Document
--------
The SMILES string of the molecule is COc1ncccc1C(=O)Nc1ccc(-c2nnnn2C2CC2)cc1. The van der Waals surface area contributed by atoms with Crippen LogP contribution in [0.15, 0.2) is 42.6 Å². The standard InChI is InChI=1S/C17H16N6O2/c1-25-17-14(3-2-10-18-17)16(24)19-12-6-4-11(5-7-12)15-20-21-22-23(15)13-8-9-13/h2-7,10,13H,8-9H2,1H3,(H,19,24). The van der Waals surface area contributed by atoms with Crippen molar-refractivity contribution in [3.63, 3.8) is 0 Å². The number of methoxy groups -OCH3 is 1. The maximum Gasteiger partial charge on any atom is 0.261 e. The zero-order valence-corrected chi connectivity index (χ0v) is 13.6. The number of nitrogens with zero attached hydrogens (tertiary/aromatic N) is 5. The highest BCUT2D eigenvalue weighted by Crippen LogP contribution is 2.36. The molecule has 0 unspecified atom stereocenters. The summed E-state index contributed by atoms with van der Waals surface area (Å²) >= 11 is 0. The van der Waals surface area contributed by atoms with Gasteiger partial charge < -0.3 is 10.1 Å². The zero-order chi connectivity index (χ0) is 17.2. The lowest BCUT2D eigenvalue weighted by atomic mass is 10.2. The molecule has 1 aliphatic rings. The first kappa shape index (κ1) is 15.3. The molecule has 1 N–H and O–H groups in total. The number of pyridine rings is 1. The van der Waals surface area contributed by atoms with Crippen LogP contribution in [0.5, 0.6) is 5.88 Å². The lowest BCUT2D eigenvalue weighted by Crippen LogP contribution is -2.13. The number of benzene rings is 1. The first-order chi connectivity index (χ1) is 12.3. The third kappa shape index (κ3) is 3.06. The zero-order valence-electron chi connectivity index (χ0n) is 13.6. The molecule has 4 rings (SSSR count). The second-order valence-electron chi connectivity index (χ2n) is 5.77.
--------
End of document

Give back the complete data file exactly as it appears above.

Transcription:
The SMILES string of the molecule is COc1ncccc1C(=O)Nc1ccc(-c2nnnn2C2CC2)cc1. The van der Waals surface area contributed by atoms with Crippen LogP contribution in [0.15, 0.2) is 42.6 Å². The standard InChI is InChI=1S/C17H16N6O2/c1-25-17-14(3-2-10-18-17)16(24)19-12-6-4-11(5-7-12)15-20-21-22-23(15)13-8-9-13/h2-7,10,13H,8-9H2,1H3,(H,19,24). The van der Waals surface area contributed by atoms with Crippen molar-refractivity contribution in [3.63, 3.8) is 0 Å². The number of methoxy groups -OCH3 is 1. The maximum Gasteiger partial charge on any atom is 0.261 e. The zero-order valence-corrected chi connectivity index (χ0v) is 13.6. The number of nitrogens with zero attached hydrogens (tertiary/aromatic N) is 5. The highest BCUT2D eigenvalue weighted by Crippen LogP contribution is 2.36. The molecule has 0 unspecified atom stereocenters. The summed E-state index contributed by atoms with van der Waals surface area (Å²) >= 11 is 0. The van der Waals surface area contributed by atoms with Gasteiger partial charge < -0.3 is 10.1 Å². The zero-order chi connectivity index (χ0) is 17.2. The lowest BCUT2D eigenvalue weighted by atomic mass is 10.2. The molecule has 1 aliphatic rings. The first kappa shape index (κ1) is 15.3. The molecule has 1 N–H and O–H groups in total. The number of pyridine rings is 1. The van der Waals surface area contributed by atoms with Crippen LogP contribution in [0.5, 0.6) is 5.88 Å². The lowest BCUT2D eigenvalue weighted by Crippen LogP contribution is -2.13. The number of benzene rings is 1. The first-order chi connectivity index (χ1) is 12.3. The third kappa shape index (κ3) is 3.06. The zero-order valence-electron chi connectivity index (χ0n) is 13.6. The molecule has 4 rings (SSSR count). The second-order valence-electron chi connectivity index (χ2n) is 5.77.